This year the Greenwich Concours d’Elegance came bearing a lot of changes as well as gorgeous cars. Held on June fourth and fifth of 2016, it also brought many surprises from the weather to the new and improved field layout.
Publish Date: July 2016
On Page: 4
When I first walked onto the show field, I was taken back by the gorgeous view of the harbor and the vast selection of cars. After walking the field, my eyes were drawn to the breathtaking 1934 Packard 1108 Dual Cowl Phaeton. It is owned by the Malcolm Pray Collection and let me tell you, he had great taste. The windshield was raked back and the beautiful red leather seats really complimented the black exterior and wooden dash. To no one’s surprise, it won the most Elegant American. That is a sexy car.
Not two cars over from the Packard was another eye-catcher. It was a 1932 Studebaker President Convertible Sedan. Owned by George A. Vassos, it had a red and cream exterior that was finished with a dark tan top. This car went on to win Best of show for the American Day. Sadly I was not lucky enough to judge either of those two beauties but my class, “Working Cars” did not disappoint. My personal favorite was Sal and Sue Anicito’s 1955 Pontiac Safari Station Wagon. It was also finished in a great red and creamy white color. The chrome and paint were in pristine condition and there wasn’t a speck of dust anywhere on that car. It was perfect.
Sunday kicked off a little earlier because of a predicted downpour around 2:30. The weather did not hold up for us but the show proceeded even though we lost 40 out of the 145 scheduled cars to the weather. This time I had “Pre-War” cars to judge and let me say, these were some of the best on the field. We started with a beautiful 1928 Bentley 4 ½ Litre Tourer owned by David McGirr. We then worked our way toward another Bentley. This one however was a 1937 4 ¼ Litre All-Weather Phaeton. Mother Nature planned to test the title of this “All-Weather” Bentley but Desmond Fitzgerald, who owns it, was confident it would withstand anything Mother Nature sent our way. This proved to be true.
One car to the right of this Bentley was something that I have only seen once before. It was Nick Grewal’s 1936 Brough Superior Drophead. This was the epitome of gorgeous. Finished with a jet-black exterior, it glistened next to the water. Only eighteen were made and there are only two survivors, this being one of them. It also had a red felt interior with a gorgeous gauge cluster mounted on a wooden dash. One of the coolest features I have ever seen on any car, new or old, was on this 1936. Right behind each wheel, there was a jack mounted to the chassis. They were conveniently controlled from inside the car. They were designed so if the driver got a flat tire, he could stay inside the cab while the Mechanic was outside changing the tire. It was ideally used in poor weather conditions but they became an every time use. This Brough won the Best of Show International award.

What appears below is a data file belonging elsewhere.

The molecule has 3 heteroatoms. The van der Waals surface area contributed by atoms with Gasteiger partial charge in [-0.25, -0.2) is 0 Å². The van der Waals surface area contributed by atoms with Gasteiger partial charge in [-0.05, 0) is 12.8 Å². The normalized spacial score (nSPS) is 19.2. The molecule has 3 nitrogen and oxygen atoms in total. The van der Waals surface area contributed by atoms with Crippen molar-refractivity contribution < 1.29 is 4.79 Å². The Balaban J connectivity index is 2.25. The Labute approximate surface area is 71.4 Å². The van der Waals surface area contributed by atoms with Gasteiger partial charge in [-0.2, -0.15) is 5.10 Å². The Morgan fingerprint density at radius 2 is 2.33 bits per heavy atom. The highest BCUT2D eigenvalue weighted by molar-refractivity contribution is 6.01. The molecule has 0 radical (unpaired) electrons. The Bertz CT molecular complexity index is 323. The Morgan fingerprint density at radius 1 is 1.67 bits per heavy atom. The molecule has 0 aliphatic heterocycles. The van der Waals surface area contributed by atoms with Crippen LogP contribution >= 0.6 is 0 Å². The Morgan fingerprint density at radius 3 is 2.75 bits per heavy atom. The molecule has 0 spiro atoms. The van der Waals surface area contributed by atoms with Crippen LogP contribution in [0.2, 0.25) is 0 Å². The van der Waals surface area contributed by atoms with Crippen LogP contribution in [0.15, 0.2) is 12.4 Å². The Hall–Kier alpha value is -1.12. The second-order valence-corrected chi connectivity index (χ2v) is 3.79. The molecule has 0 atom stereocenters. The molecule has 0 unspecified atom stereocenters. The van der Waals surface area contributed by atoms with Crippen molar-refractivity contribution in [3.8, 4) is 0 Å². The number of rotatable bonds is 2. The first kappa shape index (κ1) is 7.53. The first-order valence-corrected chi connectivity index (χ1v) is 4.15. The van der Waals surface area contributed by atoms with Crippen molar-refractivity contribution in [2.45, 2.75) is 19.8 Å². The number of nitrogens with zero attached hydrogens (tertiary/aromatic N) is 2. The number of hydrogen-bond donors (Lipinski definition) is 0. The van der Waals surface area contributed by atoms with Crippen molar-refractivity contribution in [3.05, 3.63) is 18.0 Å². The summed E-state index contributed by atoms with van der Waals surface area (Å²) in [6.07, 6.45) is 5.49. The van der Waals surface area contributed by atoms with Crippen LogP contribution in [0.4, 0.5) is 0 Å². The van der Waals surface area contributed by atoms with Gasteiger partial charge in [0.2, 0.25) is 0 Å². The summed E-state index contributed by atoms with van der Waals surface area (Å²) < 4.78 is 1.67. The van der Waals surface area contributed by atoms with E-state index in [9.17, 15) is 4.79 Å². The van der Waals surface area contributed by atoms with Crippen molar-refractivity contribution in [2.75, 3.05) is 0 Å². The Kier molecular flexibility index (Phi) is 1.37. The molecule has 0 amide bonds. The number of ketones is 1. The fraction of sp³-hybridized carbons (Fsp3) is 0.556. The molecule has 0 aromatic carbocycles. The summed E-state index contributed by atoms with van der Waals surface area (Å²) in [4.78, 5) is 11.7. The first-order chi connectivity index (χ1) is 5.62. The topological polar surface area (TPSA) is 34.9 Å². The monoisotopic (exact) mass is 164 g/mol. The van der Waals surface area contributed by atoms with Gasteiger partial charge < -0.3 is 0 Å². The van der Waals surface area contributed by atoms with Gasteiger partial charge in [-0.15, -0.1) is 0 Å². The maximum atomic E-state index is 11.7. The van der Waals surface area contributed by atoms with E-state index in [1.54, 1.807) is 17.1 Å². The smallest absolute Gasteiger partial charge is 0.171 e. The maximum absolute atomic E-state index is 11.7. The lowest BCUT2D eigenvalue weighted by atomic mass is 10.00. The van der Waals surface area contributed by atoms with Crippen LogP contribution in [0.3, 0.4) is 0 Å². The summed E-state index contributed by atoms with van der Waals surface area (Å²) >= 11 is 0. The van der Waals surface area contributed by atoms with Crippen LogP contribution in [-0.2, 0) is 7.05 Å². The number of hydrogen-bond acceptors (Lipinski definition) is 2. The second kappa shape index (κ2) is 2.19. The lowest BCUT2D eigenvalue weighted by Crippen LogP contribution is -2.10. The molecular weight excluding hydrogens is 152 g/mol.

This year marked my eighth year judging at the Greenwich Concours d’Elegance. It was also the first year without the man who started it all. He had an idea and he strove for it. Now nearly 21 years after that idea, he is being remembered for being a great, knowledgeable person, and for creating one of the best car shows in the country.
Rest in Peace Bruce Wennerstrom 1926 - 2015
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About The Author
When I was just seven years old I started judging at the world-renowned Greenwich Concours d’Elegance. Since then I have become a regular contributing author to the Classic Car Club of America New England Region magazine and I have been published nationally on multiple occasions. I am now fifteen and on the board of advisors for the Classic Car Club of America NER. From Amelia Island to the Boston Cup I have attended many car shows, tours and events along with helping in the process of planning the Classic New England CARavan for this coming September. I look forward to one day owning my very own classic and I hope to enter my vehicle in one of the various events I have attended throughout my childhood. E-mail - firstname.lastname@example.org